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Collapse of Dark Matter into Black Holes

  1. Apr 9, 2010 #1
    If Dark Matter is made of particles, then wouldn't it be possible to have clumps of it collapse into a black hole? Would there be any radiation from that collapse that we could see? Would that radiation be distinct from the formation of normal black holes? Shouldn't we be able to measure the dark-matter content of supernovae?
  2. jcsd
  3. Apr 9, 2010 #2


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    Dark matter doesn't tend to clump. Normal matter clumps because it interacts by the electromagnetic forces, which allows it to "stick" together. Dark matter doesn't interact with these forces so it won't stick together.

    Also, it is this electromagnetic interaction that allows normal matter to shed excess energy as radiation. Again, DM doesn't react this way, so it can't radiate away energy either (Except gravitationally. But gravitational radiation is so weak that we are still trying to even detect it).
  4. Apr 9, 2010 #3
    OK, suppose that DM does not interact except only through gravitation. Even then, it's easy to imagine a bunch of it very slowing being pulled together until there's enough of it in a small enough place to form a black hole. So what happens when it does collapse? Normal matter has nuclear forces creating pressure to resist collapse. Dark Matter does not. And there is 5 times more Dark Matter than normal matter. I would think that would make Dark Matter collapse much more likely than normal matter collapse. What would that look like?

    But if you say that Dark Matter just passes right through everything else so that it returns to the distance it started out at when it first started to fall, then that would mean that higher densities of DM are just a temporary situation so that on average there would be no higher densities, right? I wonder if this all argues against DM being a particle?
    Last edited: Apr 9, 2010
  5. Apr 10, 2010 #4


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    It doesn't work that way. If an object falls into a potential well, it picks up speed, and then just goes back out the other side. The only way for matter to actually collapse (and stay that way) is for it to lose energy through friction. Dark matter experiences precious little friction, and so tends not to collapse.
  6. Apr 10, 2010 #5


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    Hmmm.... This Dark matter sure reminds me of the good ol' aether.
  7. Apr 10, 2010 #6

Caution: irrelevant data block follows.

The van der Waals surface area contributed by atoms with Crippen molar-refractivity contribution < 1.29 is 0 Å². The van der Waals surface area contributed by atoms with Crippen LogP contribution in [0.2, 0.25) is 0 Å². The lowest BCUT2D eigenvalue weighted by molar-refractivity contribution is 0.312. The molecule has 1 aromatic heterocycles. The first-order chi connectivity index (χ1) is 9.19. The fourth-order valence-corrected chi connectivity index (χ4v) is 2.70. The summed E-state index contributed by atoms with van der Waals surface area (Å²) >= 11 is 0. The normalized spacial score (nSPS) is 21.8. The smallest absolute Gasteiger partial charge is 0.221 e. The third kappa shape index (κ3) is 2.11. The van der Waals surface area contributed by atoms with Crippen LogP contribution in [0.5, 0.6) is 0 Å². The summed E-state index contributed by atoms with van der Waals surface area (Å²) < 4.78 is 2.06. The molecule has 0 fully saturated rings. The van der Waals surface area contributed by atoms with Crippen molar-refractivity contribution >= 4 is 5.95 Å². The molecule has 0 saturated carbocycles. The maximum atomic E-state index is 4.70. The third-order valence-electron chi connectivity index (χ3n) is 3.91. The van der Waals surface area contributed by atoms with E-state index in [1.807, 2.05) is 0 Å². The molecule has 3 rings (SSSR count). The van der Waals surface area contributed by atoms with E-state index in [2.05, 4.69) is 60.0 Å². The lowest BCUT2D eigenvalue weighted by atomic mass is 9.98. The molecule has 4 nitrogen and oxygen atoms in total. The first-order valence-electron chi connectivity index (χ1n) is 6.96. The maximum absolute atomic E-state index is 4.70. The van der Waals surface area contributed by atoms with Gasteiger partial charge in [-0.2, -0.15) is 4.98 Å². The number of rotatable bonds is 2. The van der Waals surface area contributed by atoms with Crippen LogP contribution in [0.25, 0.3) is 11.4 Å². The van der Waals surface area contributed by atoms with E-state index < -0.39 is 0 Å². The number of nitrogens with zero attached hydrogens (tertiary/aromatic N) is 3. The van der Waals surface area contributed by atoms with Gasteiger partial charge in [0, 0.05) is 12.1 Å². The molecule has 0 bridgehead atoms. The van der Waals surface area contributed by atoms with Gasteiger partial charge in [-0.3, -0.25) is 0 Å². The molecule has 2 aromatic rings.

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    Any similarities are exceedingly superficial. A wide body of mutually-corroborating evidence supports the existence of dark matter.
  8. Apr 10, 2010 #7
    It seem entirely possible that enough DM at various distant locations should eventually converge to the same point at the same time, or at least to a certain vicinity at a particular time. This may be enough matter to collapse into a black hole. It's not the chemical or nuclear forces that cause collapse but simply enough mass in a given region. That there is ever a DM density higher in some places than in others argues for the possibility of a density high enough to form a black hole. The question is how likely is it? Or is it possible for DM to escape a black hole, unlikely since it would be bound gravitationally. You have not shown that it is not possible for DM to form a BH.

    If DM always passed through everything else without sticking, then the average density would always be constant everywhere including around galaxies. I wonder if the measured density around galaxies can be used to determine the strength of interaction.
    Last edited: Apr 10, 2010
  9. Apr 10, 2010 #8


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    If this were to happen, then the black hole would be rather small, and would therefore rapidly evaporate. The probability of a large black hole appearing in this manner is so absurdly small as to be effectively impossible.

    This isn't entirely the case. Dark matter does experience some friction. The expansion of the universe itself acts as friction, for instance: if an object moves with respect to the expansion, then it will catch up with stuff that's moving faster, which means that it effectively slows down. In this way, various dark matter haloes tend to combine into larger structures.

    However, once inside a halo, this friction from expansion does nothing to cause the matter within the halo to collapse further. The dark matter particles just remain in orbit around the center of the halo.

    Not forever, of course: these dark matter particles still interact, even if only weakly. And so over very large periods of time the haloes tend to collapse. But this time scale is expected to be many times the current age of our universe.
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